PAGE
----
Spare places mean schools will close

JOHN PATTEN, the Secretary of State for Education, is planning to carry out his long-term threat of closing down schools to cut surplus places, but it will be fewer than 100, his department said yesterday.

New powers in the Education Act 1993 give Mr Patten the ability to force local authorities to take action to close schools. He has already asked local education authorities to review their surplus places and submit proposals on how to tackle them.

A spokesman for the Department for Education said Mr Patten has on his desk plans to close some schools, put forward by local education authorities. But he denied a report yesterday in the Observer that as many as 1,000 schools would be closed. 'It's nothing like 1,000 . . . It will be in the tens,' he said.

The Observer claimed that over the next 18 months more than 1,000 schools will be told they are to close but said the full extent of the plan would not become clear until after the local elections in May.

Ministers are anxious to tackle spare places, which reached 1.3 million in England's 4,000 secondary and 18,000 primary schools in 1991. Overheads on school buildings alone cost almost pounds 300 a year for each spare secondary school place.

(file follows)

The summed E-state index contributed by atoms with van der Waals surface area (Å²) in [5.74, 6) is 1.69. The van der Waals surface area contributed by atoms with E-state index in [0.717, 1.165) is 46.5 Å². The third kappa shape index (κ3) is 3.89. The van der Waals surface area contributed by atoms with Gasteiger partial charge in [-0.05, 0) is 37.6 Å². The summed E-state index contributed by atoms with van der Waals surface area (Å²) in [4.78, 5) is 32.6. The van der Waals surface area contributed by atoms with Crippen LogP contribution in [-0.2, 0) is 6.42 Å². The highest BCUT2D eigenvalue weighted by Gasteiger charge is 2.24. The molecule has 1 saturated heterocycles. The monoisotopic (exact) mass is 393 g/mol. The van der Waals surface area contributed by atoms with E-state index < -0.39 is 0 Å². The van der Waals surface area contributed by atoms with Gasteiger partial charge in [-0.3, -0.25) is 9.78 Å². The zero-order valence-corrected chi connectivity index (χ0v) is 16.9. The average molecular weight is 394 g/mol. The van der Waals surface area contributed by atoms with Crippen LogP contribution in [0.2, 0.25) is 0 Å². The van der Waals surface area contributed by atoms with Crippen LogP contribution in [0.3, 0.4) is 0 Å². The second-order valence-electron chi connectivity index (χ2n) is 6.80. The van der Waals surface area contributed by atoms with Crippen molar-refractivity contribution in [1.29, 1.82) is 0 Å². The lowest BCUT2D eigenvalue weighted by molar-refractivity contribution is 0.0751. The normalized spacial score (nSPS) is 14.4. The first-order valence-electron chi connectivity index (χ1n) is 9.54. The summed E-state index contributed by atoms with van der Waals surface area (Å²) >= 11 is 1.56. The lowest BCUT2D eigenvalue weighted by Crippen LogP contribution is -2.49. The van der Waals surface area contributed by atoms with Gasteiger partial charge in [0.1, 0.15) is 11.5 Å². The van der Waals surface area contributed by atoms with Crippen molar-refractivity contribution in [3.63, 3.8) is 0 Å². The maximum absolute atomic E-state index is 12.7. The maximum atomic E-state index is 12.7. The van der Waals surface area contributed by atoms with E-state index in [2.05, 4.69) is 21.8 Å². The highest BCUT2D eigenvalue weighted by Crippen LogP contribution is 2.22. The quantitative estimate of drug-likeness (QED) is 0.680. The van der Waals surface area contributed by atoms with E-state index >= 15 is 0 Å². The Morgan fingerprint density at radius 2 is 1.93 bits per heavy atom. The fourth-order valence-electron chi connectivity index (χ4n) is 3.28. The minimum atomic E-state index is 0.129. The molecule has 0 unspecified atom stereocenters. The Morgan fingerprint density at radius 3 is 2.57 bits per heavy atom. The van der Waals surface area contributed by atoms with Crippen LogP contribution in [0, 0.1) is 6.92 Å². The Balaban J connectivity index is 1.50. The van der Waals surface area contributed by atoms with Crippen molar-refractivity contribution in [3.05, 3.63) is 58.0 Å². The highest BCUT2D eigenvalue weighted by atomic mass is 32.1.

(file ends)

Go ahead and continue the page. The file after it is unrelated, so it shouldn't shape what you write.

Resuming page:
A Treasury review has reportedly found that pounds 310m could be saved by getting rid of the excess places, with more cash from the sale of school buildings.

Regulations are to be made obliging state schools to provide an annual update on spare places. This will be used to assess how good local education authorities and the Funding Agency for Schools, which deals with opted-out schools, are at cutting places.

Don Foster, the Liberal Democrat spokesman on education, said it had become increasingly clear that Mr Patten wanted to have 'complete control over education in England'.

'Following undenied rumours of plans to force all secondary schools to opt out, he now seems set to determine which schools should be shut.'

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